I hear voices stating that art cannot change anything and other voices responding that technique helps alter human beings. I read phrases like “surely that’s art…” and cynical comments like “art, art… what’s art?…”
If art cannot change things or the practical sense of things, it can at least change the one who does it and, in a certain way, collaborates or provide elements of change for everyone sensitive to its effect.
Art is not necessarily a reflection of society, but it confronts it with its inverted mirror image. This mirror is sometimes concave, sometimes convex, always deforming; and the image is always inverted, altered, transformed. Generally, this image disappoints us, because it does not correspond to the idea, we have of ourselves. It doesn’t have to be that way either.
The artist can choose to speak or to remain silent. However, he can’t be indifferent. There is a risk of flirting with mistaken ideas, just because you want to participate because you want to be right within the unreason, because you don’t want to take responsibility and because you want to avoid confrontation. Moreover, I consciously use the term ‘wrong,’ at a time when there is a tendency to moderate opinions about what is wrong and what is right. It is very easy to quote brilliant phrases from famous artists, especially if those phrases are more or less funny “boutades.” But it is difficult to contain one’s genius and to refrain from quoting foreign concepts, based on other experiences.
All artistic expressions, whether concrete, abstract, reproductive, documentary, conceptual, formal, experimental, commercial, profound or superficial, respond to the demands and conditions of the society that generates them.
Voluntarily or involuntarily, artistic expression is a political act.
When an artist calls himself apolitical, he is making a political statement, even if he doesn’t know it and refuses to accept it.
The artist appeals to the sensibility of the public by exposing his sensitivity.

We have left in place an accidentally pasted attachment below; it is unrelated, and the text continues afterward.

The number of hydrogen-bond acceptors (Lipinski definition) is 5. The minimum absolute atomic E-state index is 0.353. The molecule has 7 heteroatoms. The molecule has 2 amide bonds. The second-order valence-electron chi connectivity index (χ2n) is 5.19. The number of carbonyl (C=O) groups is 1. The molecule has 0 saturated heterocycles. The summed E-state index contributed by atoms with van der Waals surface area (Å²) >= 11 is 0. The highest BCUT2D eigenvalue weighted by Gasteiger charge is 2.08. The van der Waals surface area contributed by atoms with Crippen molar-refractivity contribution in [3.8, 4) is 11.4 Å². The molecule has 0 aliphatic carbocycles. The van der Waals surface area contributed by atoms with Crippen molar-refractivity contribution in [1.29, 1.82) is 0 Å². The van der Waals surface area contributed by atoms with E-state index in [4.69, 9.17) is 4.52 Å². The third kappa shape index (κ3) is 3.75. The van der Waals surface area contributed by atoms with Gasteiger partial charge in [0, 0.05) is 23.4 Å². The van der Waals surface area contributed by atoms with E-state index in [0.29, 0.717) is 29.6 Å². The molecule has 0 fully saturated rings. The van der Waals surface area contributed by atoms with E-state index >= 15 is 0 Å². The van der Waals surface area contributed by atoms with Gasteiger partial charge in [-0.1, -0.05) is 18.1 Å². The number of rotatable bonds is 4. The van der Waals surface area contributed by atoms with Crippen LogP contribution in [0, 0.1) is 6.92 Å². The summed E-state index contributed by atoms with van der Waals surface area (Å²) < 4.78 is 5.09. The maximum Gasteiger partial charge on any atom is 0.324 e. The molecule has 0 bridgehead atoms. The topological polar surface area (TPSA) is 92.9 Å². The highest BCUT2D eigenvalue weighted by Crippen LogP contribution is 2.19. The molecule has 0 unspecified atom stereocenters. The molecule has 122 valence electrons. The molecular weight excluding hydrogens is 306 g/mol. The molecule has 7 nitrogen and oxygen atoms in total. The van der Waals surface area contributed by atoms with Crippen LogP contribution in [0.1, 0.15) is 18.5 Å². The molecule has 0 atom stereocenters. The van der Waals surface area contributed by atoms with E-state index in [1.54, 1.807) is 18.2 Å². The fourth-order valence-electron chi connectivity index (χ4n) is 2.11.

Sensitivity can be motivated in infinite ways. Artistic choice is personal.
Artistic sensitivity does not mean artistic quality or art itself.
The eye, the ear, the voice of the artist is not those of the audience.
Imitation, copying, can be effective on a commercial level, in a society in which most people want to possess the same thing.
Majorities tend to homologate their tastes and their opinions, and still the right to have one’s bad taste and to express one’s own ill-founded opinions.
The history itself:
In the year of the Lord 1961, I began my professional activity of communicating through art. Since the year of the Lord 1967, my work has taken place outside the borders of my native country. This means that during ninety percent of my artistic life I have tried to communicate through art with societies in which I am a foreigner and an outsider. I never asked myself whether or not I belonged to those ways of life and I never considered the dilemma of whether or not I had the right to participate, give my opinion or criticize the society in which I found myself living, because for me it was, and it is evident that from the moment one accepts to live together in a social adventure, one has not only the right but also the obligation to see, to observe, to correct, to protest, to criticize and to give one’s opinion. I want to quote here the Spanish writer Elvira Lindo who suggests that ‘the homeland should not be the place where one is born, but the place where one wants to be.’ And to make this clearer I quote the writer, also Spaniard, Eduardo Haro Telgen who suggests that consanguinity, language, and historical origin are not sufficient reasons to appeal to a national identity, but the personal choice to share the same destiny.